San Francisco: Last month, Federico Viticci, who runs MacStories, a news site devoted to Apple and its products, made a change in how the site publishes articles for mobile gadgets. MacStories, he declared, would no longer support a Google-backed method for faster loading of mobile webpages, called AMP.

Viticci said MacStories’s pages loaded quickly without Google’s help. He also didn’t like the idea of Google’s obscuring his site’s links—with AMP, they read instead of—in the interest of expediency.

“Feels good" to no longer use the Google standard, Viticci wrote on Twitter.

Viticci’s experience underscores the ambivalent relationship some web publishers have developed with what was supposed to be Google’s great boon for mobile publishing. When Google introduced Accelerated Mobile Pages, or AMP, in October 2015, it said the new format would help publishers with one of their biggest headaches on smartphones: Browsing mobile websites was so frustratingly slow that many smartphone users abandoned pages before they opened.

AMP has since delivered on its promise of faster mobile webpages. Even so, publishers—of smaller sites, especially, or individual bloggers—are beginning to worry about giving too much control to Google in exchange for zippier webpages. What’s more, Google’s approach to AMP has rankled some critics already suspicious of the company’s outsize influence on the Internet.

Much of the publishers’ unease is rooted in Google’s presentation of AMP stories, which appear as if they are Google articles. That’s because Google, to speed up AMP, stores copies of publisher’s pages and serves them from its own Internet network. So, when a reader clicks an AMP link, the address bar at the top of the page displays instead of the actual web address from the publisher.

“It looks like a Google story," said Danny Sullivan, founding editor of Search Engine Land, a web search news site. “That’s part of the reason why you are getting the nervousness from some of these publishers."

Google said that it had designed AMP to prioritize speed and that it wanted to help—not harm—publishers, who get full accounting of traffic, data and advertising revenue. Publishers also retain control of their content and design. Google said serving up articles from its own Internet network was the best way it knew to achieve the AMP speeds, which are as much as four times faster than a regular mobile webpage.

“We always try to present the content that is the best experience," said David Besbris, Google’s vice-president of engineering.

Google started AMP in 2015 because it worried that competitors like Facebook were drawing web surfers inside their networks with faster-loading articles and keeping them there. For Google, those rival sites were siphoning people away from the open Internet, where the search company—which created the Internet’s most valuable property by organizing the expanse of the World Wide Web—typically operates.

Since AMP’s launch, the open-source project has won over many big publishers who praise Google’s responsiveness. They say readers are engaging more with ads on AMP because they actually get to the stories and it’s a better experience. There are more than 600 million pages running AMP on more than 700,000 domains, including publishers such as The New York Times and non-media sites like eBay.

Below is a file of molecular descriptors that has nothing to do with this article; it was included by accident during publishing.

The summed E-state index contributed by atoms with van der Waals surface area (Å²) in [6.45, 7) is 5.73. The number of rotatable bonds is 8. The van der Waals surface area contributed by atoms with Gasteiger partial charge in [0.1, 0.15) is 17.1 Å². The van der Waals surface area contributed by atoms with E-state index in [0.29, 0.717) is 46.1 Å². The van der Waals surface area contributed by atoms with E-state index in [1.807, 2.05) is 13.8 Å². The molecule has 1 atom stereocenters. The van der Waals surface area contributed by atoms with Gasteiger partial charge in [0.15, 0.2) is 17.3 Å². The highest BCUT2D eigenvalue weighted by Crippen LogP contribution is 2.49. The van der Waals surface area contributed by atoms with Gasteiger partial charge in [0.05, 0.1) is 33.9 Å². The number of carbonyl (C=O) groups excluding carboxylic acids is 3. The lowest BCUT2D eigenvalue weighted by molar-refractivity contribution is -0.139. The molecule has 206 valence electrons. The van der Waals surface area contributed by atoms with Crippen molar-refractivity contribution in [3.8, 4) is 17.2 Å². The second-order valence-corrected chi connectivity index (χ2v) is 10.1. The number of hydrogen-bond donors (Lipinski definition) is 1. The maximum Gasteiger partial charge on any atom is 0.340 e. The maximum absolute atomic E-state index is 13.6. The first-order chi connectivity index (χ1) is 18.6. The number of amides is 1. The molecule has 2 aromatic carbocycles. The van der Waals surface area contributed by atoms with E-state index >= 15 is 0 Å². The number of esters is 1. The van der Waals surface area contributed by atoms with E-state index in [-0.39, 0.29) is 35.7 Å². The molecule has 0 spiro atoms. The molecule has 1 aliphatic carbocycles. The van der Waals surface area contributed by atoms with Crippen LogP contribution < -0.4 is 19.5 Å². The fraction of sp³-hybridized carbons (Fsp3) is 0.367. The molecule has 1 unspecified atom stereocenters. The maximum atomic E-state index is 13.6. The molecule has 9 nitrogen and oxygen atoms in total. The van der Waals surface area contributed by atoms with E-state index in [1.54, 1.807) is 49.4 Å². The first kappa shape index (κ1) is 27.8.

David Gehring, a former Google employee and the chief executive of Relay Media, a company that works with publishers to convert pages to AMP, said the format had been positive for publishers grappling with shrinking revenue in the shift from print to online advertising. He estimated that up to 10% of mobile web content was on AMP.

Yet Gehring also said Google suffered from “tone deafness" when it came to explaining the benefits of AMP, such as the ability for publishers to syndicate articles across the mobile web without losing advertising or traffic.

That tone deafness has rubbed some publishers the wrong way. In October, software developer Alex Kras created a stir when he wrote a post titled “Google May Be Stealing Your Mobile Traffic", in which he recounted what had happened when he used AMP on his technology blog. After he enabled AMP on his WordPress publishing software, Kras said, his old posts displayed and there was no easy way to redirect readers to his own site.

“It made me feel like my site wasn’t my own," Kras said.

He later said the title of his blog post was inaccurate, but stood by his concerns that AMP could cost publishers mobile traffic, an assertion Google denies. Kras said smaller publishers had more to lose if they used AMP, since big publishers have more name recognition and readers are more likely to remember them as the source of a story.

“Little guys like myself don’t have this luxury," he wrote in another blog post after meeting with Google officials.

Still, Kras decided to keep AMP because it was fast. “For that, a lot of little things can be (temporarily) forgotten," he said.

Google may be starting to acknowledge some publishers’ concerns. Last month, Google told Search Engine Land that it planned to make changes to AMP in 2017 to make it easier for publishers to offer their own links and for readers to be redirected to their sites. Google did not elaborate on its plans.

Several bigger publishers say they are pleased with AMP and do not see anything worrisome with Google.

“Google has been a good partner," said Mark Silverstein, head of business development at The Huffington Post, which is planning to push almost all of its news content into AMP. “When they make decisions, they do a good job of explaining why they reached that decision." ©2017/The New York Times